1. Thank you! πŸ™‚ No I didn’t give him a name. If I lived closer, and visited more often, I might. Robins listen to human voice, they are interested in humans. Very curious fun birds.

  4. What a lovely place! Thanks for sharing your friends with us. The robin is adorable even if it was molting. The swan family was serene. I like that you finished with herbs and butterflies..

  5. What a cool place Inese. I love the little birds, they are so cute. I have never heard of Fragrant Pineapple weed…interesting. As always, your photos are beautiful, especially the way you captured the swan.

    1. Thank you Irene πŸ™‚ He isn’t afraid of me, because I am neither a child nor a dog πŸ™‚ He knows that people with cameras stay still and never move πŸ˜‰

    1. You know, they are careful because the dogs and children chase them, but the ducks are sometimes sleeping on the road, and the drivers always slow down when they pass the lake.

      1. You are right. Hadn’t thought about kids and dogs. Our grandson is fascinated with animals… (We need to teach him slowly that there may be good dogs and mean dogs…) And I can imagine drivers slowing down… Ah! Civilization!

        1. No one wants to feel guilty killing a sleeping duck, I guess.
          A dog has bitten my eldest. Quite bad. A big puppy in training for K9. He just wanted to play, to catch her, but he was too massive.

            1. There will be a scar, under her knee, but it will go away in time as she is very young. Most important is that it didn’t make her dog -o- phobic πŸ™‚ She understands that it was not an attack. The owner was traumatized the most.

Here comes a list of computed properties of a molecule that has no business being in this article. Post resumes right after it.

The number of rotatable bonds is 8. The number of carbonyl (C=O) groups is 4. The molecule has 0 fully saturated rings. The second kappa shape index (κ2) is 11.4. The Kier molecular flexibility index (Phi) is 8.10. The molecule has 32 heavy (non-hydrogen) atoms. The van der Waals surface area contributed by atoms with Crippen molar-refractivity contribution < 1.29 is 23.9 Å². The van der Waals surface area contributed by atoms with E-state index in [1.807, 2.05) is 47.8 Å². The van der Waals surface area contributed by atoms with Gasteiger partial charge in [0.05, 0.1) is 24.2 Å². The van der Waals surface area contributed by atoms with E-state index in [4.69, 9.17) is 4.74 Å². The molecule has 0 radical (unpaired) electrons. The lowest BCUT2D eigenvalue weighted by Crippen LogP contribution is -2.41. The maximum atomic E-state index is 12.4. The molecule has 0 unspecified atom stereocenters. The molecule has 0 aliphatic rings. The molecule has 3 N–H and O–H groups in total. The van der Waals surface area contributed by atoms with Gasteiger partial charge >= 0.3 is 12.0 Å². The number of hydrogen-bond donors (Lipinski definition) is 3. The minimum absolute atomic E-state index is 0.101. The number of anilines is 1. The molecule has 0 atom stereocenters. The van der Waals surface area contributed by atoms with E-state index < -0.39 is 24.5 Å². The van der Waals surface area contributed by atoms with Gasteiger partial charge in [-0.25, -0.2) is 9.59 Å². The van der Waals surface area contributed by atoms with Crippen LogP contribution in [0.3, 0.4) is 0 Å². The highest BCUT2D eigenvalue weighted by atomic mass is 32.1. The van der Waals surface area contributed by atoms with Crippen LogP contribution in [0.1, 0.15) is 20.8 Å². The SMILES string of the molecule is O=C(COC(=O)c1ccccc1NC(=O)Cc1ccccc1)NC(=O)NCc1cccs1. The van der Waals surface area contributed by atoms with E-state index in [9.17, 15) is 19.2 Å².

2. All good then. One learns through trial and error. I was bitten by a dog once when I was 7. I was petting it on the head and ears. (Then the owner told me the dog had sensitive ears… tsss) I am now careful with dog ears… My main concern with kids and dogs is the face. When they are very little the kids’ face is at the level of the dog’s muzzle. So one has to teach them how to approach the dog (not to get bitten in the face) Well. Glad it was “controlled”.

  6. Beautiful post. Where are live we are told not to feed birds bread as it bloats up in their stomach with water and fills them and they do not got on to feed on other things they should. Also many have died from botulism. Best to bring seeds with you.

    1. I know Joseph, that would be very good for the birds, but this lake is there for some hundred years, and people have been feeding waterfowl with bread from the beginning of time. I don’t know if any warning would help. The robins and the blackbirds have their nests nearby and always pick the crumbs. I am not bringing bread. There is plenty, and not all the birds eat it. The ducks from the far end of the lake seldom come here. They eat weeds.

  7. Such a pleasant post Inese. I could almost hear the birds chirping, and smell the woods…
    I do miss Europe’s proximity to nature. Most places you are quite close to woods, prairies, lakes, robins. (Rouge-gorge in French)
    Enjoy your trip to your family. We’ll be in touch.

    1. Thank you Brian! You have been everywhere, and I am sure there is something in each place that is close to your heart, and evokes warm memories. Wishing you all the best, and most important, safety for you and your loved ones.

      1. Thank you Inese. All the same to you. You will likely be delighted to see the grown new baby and the older one, and your daughter… Enjoy your trip.
        (As for everywhere, not quite, but we will take a new step in December, going to Asia for 3 weeks to reunite with Daughter #2, taking Daughter#1, son-in-law and grandson along… It will be quite something. Cheers

  8. Beautiful little robin! Our American Robin is quite different in appearance.
    We always look forward to their arrival after a long winter, as then we know
    spring is just around the corner.

    1. Thank you! Yes, they are different in appearance, but quite similar in their behavior. Both curious and brave πŸ™‚ We have them here all over the year.